Temple in Jerusalem

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The Temple in Jerusalem or Holy Temple (Hebrew: בֵּית־הַמִּקְדָּשׁ, Beit HaMikdash ; "House of the Holy"; Biblical: Beyth HaMiqdhash), refers to one of a series of structures located on the Temple Mount in the old city of Jerusalem. Historically, two temples of the Jews stood at this location and functioned as the centre of ancient Jewish worship. According to classical Jewish belief, the Temple acted as the figurative "footstool" of God's presence and a Third Temple will be built there in the future.

The Hebrew Bible reports that the First Temple was built in 957 BCE[1] by King Solomon (reigned c.970-c.930 BCE).[2] although no archaeological evidence has been found. As the sole place of Jewish sacrifice, the Temple replaced the portable sanctuary constructed in the Sinai Desert under the auspices of Moses, as well as local sanctuaries, and altars in the hills.[3] The First Temple was destroyed by the Babylonians in 586 BCE when they sacked the city.[4]

Construction of the Second Temple began in 538 BCE, and it was dedicated 23 years later, in 515. According to the Book of Ezra, rebuilding of the Temple was authorized by Cyrus the Great and ratified by Darius the Great. The Second Temple suffered desecration by Antiochus Epiphanes in 167 BCE but was rededicated under Judas Maccabaeus in 164 BCE.[2] Over a century later in around 20 BCE, the building was renovated by Herod the Great, and became known as Herod's Temple. During the Roman occupation of Judea, the Temple remained under control of the Jewish people. It was later destroyed by the Romans in 70 CE during the Siege of Jerusalem. It is believed that only part of the Western Wall of the complex remains standing. During the last revolt of the Jews against the Romans in 132–135 CE, Simon bar Kokhba and Rabbi Akiva wanted to rebuild the Temple, but bar Kokhba's revolt failed and the Jews were banned from Jerusalem by the Roman Empire. The emperor Julian failed to have the Temple rebuilt in 363 CE.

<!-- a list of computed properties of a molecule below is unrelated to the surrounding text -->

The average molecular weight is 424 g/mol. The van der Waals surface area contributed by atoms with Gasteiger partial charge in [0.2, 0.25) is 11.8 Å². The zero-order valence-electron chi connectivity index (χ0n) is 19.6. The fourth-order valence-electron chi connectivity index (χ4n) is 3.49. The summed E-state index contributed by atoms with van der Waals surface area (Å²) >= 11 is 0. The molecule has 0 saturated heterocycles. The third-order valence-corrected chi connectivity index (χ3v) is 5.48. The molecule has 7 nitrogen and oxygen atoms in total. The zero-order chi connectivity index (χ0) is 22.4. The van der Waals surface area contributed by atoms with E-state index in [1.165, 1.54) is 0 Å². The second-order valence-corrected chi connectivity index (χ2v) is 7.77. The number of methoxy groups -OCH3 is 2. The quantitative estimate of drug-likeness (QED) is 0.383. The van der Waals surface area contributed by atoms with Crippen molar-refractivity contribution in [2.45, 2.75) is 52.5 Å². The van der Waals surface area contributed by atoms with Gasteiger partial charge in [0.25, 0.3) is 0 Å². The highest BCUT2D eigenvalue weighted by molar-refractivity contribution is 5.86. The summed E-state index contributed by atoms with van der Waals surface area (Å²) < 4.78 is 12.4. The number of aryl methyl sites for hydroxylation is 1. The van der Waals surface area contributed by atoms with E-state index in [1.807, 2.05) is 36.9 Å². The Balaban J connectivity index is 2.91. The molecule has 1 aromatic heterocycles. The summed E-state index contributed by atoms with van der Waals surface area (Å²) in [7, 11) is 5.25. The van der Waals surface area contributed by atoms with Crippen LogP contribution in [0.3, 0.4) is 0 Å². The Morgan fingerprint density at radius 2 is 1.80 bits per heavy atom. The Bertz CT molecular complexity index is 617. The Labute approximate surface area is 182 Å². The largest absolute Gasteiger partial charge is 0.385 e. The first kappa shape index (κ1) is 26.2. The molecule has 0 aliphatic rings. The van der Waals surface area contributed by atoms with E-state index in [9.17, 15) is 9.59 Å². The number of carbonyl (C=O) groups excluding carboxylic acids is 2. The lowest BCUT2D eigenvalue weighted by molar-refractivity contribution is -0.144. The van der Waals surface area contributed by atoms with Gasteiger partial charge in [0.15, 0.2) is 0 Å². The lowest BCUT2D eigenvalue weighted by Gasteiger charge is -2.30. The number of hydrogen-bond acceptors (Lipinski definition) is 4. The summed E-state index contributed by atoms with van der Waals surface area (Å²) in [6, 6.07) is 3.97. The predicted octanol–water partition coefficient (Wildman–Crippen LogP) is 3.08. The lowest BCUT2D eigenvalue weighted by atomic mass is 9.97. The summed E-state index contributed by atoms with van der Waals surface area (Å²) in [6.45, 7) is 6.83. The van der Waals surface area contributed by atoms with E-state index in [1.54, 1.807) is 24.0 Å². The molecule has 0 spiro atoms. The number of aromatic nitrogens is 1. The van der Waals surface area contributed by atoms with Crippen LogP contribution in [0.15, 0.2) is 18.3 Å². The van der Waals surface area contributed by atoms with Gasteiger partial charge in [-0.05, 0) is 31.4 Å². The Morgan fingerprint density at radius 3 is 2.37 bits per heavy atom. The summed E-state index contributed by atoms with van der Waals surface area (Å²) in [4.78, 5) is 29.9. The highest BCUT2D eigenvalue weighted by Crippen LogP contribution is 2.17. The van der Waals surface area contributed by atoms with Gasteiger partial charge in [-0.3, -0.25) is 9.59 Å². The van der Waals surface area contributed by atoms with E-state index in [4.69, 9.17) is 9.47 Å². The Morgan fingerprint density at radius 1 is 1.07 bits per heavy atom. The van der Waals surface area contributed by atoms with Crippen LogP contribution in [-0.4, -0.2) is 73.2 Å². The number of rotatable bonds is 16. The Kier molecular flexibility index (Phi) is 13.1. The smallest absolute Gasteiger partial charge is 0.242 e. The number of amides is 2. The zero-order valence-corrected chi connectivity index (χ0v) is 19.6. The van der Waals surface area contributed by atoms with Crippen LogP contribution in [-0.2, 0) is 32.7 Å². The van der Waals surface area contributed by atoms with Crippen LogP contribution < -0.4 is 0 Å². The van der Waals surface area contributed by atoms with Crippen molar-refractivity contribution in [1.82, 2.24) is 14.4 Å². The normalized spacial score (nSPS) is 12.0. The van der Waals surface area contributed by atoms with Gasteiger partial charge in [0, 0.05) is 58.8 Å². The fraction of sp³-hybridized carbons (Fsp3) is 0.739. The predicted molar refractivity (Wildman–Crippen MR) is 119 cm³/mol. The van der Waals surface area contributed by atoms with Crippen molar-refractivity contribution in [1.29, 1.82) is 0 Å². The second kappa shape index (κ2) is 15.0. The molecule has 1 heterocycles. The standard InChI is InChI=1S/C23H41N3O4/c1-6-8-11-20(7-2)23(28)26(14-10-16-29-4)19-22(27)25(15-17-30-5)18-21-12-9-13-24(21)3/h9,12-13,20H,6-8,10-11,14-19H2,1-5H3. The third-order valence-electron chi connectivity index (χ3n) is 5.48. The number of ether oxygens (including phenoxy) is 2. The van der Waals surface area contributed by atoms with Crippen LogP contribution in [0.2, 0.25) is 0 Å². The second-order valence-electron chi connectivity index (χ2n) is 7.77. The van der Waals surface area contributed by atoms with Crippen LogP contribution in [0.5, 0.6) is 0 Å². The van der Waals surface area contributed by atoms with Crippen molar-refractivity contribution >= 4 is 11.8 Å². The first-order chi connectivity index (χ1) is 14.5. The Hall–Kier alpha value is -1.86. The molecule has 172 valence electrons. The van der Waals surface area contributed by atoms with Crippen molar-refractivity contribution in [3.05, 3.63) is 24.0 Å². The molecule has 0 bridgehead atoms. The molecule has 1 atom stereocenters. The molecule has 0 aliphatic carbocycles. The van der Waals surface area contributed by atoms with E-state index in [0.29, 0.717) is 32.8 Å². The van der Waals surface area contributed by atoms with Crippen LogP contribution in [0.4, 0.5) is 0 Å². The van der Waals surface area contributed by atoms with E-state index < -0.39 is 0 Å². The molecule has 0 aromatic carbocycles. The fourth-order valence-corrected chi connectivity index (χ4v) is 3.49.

After the Muslim conquest of Jerusalem in the 7th century, Umayyad Caliph Abd al-Malik ibn Marwan ordered the construction of an Islamic shrine, the Dome of the Rock on the site of the Temple. The shrine has stood on the mount since 691 CE, the al-Aqsa Mosque, from roughly the same period, also stands in the Temple courtyard. The mount bears significance in Islam as it acted as a sanctuary for many Hebrew prophets. Islamic tradition says that a Temple was first built on the Temple Mount by Jacob and later renovated by Solomon, son of David. The Temple Mount, along with the entire Old City of Jerusalem, was recaptured by Jewish forces in 1967 during the Six-Day War. Israel officially annexed East Jerusalem, including the Temple Mount, in 1980 under the Jerusalem Law.[5]

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